Other notable features of other companies:

  • Microsoft. Adopted a micro-segmenting or micro-targeting approach to employee brand messaging. They used extensive market research to identify the appropriate brand messaging by segment and then the optimal brand messaging channels. Both View and “” enables a targeted storytelling approach to branding that can be targeted at specific population segments, large and small.
  • Johnsonville Sausage. Surveyed employees to identify weaknesses in brand messaging, then created task forces to address the gap between the targeted employee experience and the actual employee experience so employees could become true brand ambassadors.

Category III: Best Retention Program/Practices — American Cancer Society

Retention is always a hot issue, but will become “red hot” when an economic turnaround begins and employees begin to think of “getting even” as a result of their treatment during budget cutbacks and layoffs. Most companies don’t even have a director of retention, nor do they offer formal companywide retention efforts, so invariably, there is a lot that can be learned from best practice organizations.

Some of the key features of the American Cancer Society’s retention program that you should consider adopting include:

  • Significant results. The most important feature of any retention program is the results that it produces. As a not-for-profit organization, the American Cancer Society is limited in its ability to offer significant pay and benefits to retain workers. However, even under those constraints, this program produced breathtaking results, namely a 2% turnover rate among program participants compared to the organization’s 37% overall turnover rate.
  • Business case. Even though they are not-for-profit, they use metrics to make the “business case,” demonstrating the dramatic impact that employee turnover has on organizational objectives. In particular, they showed a direct connection between high staff turnover and the ability to recruit volunteers in local communities. In addition, they put a dollar cost on employee turnover ($11 million per year) so that managers could better see the impact of losing talent.
  • Program elements. The program is called the talent opportunity program. It is a three year, three phase development plan for developing early career professionals. It offers a 5-point support system (online community, a local buddy, a local mentor, a local manager, and a career coach). The program has an electronic component that meets virtually via web 2.0 tools including Facebook and Blogger (used to facilitate a weekly book club).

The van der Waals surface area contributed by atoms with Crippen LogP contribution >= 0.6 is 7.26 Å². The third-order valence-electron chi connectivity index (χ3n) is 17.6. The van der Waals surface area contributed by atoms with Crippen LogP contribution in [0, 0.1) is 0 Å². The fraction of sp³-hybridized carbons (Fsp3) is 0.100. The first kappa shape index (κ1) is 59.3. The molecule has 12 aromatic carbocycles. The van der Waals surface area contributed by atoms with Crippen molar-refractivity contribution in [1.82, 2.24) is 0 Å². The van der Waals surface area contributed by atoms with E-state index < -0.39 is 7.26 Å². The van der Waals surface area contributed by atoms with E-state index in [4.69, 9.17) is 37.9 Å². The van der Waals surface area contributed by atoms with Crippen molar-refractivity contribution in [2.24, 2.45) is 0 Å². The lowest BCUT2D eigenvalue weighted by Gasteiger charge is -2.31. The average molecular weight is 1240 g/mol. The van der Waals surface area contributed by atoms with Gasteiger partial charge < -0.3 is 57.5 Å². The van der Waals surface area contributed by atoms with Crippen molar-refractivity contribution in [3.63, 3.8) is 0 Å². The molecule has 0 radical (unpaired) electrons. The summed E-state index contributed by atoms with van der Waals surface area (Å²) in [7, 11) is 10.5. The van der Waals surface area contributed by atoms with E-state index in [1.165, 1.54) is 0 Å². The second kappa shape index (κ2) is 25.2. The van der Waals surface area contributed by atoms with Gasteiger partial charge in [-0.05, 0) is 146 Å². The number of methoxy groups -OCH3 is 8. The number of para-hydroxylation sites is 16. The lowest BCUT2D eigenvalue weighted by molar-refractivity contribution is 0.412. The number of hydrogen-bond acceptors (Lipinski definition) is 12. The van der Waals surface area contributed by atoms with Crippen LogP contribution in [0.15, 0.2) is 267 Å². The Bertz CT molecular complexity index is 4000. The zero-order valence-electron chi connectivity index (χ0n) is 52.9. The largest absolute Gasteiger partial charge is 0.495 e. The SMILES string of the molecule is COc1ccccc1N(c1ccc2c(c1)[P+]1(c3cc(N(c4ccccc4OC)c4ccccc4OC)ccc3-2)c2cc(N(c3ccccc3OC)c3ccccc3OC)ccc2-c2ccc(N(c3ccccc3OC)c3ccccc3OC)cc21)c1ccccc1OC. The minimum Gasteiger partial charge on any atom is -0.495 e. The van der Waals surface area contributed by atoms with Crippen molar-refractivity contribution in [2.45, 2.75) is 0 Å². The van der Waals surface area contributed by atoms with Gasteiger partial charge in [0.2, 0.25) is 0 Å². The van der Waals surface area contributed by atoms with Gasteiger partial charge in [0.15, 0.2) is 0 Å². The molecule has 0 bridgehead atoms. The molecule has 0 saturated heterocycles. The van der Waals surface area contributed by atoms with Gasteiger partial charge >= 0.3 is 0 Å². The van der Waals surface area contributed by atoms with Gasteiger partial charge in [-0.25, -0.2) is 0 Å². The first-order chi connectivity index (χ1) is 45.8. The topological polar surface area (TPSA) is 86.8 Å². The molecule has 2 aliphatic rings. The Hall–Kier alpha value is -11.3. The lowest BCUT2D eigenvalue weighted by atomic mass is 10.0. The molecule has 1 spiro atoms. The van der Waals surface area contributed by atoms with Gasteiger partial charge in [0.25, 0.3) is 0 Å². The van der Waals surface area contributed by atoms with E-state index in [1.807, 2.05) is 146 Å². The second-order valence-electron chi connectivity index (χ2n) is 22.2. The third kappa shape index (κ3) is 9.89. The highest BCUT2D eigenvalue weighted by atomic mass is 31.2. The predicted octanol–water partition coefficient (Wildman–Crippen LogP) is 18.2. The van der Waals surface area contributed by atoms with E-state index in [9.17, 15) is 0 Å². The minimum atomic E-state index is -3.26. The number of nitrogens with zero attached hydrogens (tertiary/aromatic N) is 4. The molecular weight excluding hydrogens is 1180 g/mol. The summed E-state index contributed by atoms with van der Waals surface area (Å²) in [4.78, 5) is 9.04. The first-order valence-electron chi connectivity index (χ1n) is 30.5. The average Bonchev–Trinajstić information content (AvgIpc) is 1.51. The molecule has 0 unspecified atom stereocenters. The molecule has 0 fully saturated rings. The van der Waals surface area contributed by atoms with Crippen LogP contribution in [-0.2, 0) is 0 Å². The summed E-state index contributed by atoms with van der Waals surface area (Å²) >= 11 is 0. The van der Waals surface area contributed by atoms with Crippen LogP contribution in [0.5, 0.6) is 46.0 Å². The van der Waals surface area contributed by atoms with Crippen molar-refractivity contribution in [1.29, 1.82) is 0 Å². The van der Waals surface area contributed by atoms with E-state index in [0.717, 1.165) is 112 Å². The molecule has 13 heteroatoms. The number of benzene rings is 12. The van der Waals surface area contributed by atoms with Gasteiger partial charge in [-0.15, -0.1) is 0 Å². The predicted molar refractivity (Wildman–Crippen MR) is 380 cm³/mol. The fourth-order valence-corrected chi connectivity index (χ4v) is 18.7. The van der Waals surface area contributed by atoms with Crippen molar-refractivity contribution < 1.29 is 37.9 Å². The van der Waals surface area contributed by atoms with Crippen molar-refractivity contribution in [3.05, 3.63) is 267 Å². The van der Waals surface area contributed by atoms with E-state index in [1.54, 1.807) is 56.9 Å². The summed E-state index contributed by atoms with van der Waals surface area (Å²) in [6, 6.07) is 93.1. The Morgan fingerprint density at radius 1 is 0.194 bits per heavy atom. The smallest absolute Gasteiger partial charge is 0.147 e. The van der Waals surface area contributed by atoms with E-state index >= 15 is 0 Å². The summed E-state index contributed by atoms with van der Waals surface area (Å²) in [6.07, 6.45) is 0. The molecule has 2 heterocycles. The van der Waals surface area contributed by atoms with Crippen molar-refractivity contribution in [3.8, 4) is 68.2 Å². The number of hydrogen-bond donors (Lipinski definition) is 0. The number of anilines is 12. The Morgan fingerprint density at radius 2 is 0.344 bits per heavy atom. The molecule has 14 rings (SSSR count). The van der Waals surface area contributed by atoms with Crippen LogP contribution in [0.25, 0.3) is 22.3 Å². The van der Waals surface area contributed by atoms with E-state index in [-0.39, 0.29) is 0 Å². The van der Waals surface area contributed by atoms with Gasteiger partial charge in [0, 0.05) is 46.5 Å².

Category IV: Best Diversity Program — Microsoft

Microsoft has adopted a long-term perspective for diversity recruiting. Rather than just meeting recruiting targets and offering scholarships, they have attempted to actually increase the supply of qualified diverse candidates with technical skills.

Some of the best practices include:

  • A pipeline approach. The recruiting begins early (high school) and contains elements that continually identify and build relationships with potential recruits. They sponsor DigiGirlz, a technology camp for young women in high school and they hosted an annual minority student day to get students excited about careers at Microsoft.
  • Targeted website. They launched an extremely powerful and targeted website,, a micro-branded website offering diverse candidates an inside look at Microsoft from a several different diversity perspectives. This site spotlights the authentic, personal stories of diverse individuals at Microsoft who have forged successful careers in technology.
  • Dedicated diversity recruiting team. Their team has full life-cycle recruiting responsibilities with a special emphasis on executive recruitment.
  • Identified challenges. They convened a panel of engineering and diversity experts to help identify the problems and challenges involved in building a multicultural workforce.

The award recipients highlighted here deserve to be congratulated, and I thank them for pushing the envelope in recruiting and HR.

It should be obvious from both the attendance and the tone of this year’s Expo that the “war for talent” is still going strong.

The rate of innovation in recruiting is increasing. The one overriding trend is that recruiting is becoming more “business-like.”

Stay tuned for part two of this article, which will cover the four remaining awards:

Category V: the best college recruiting program – Ernst & Young
Category VI: the best corporate “careers” website – Yahoo!
Category VII: the best strategic use of technology – Microsoft
Category VIII: the recruiting department of the year — DaVita

About Dr John Sullivan

Dr John Sullivan is an internationally known HR thought-leader from the Silicon Valley who specializes in providing bold and high business impact; strategic Talent Management solutions to large corporations.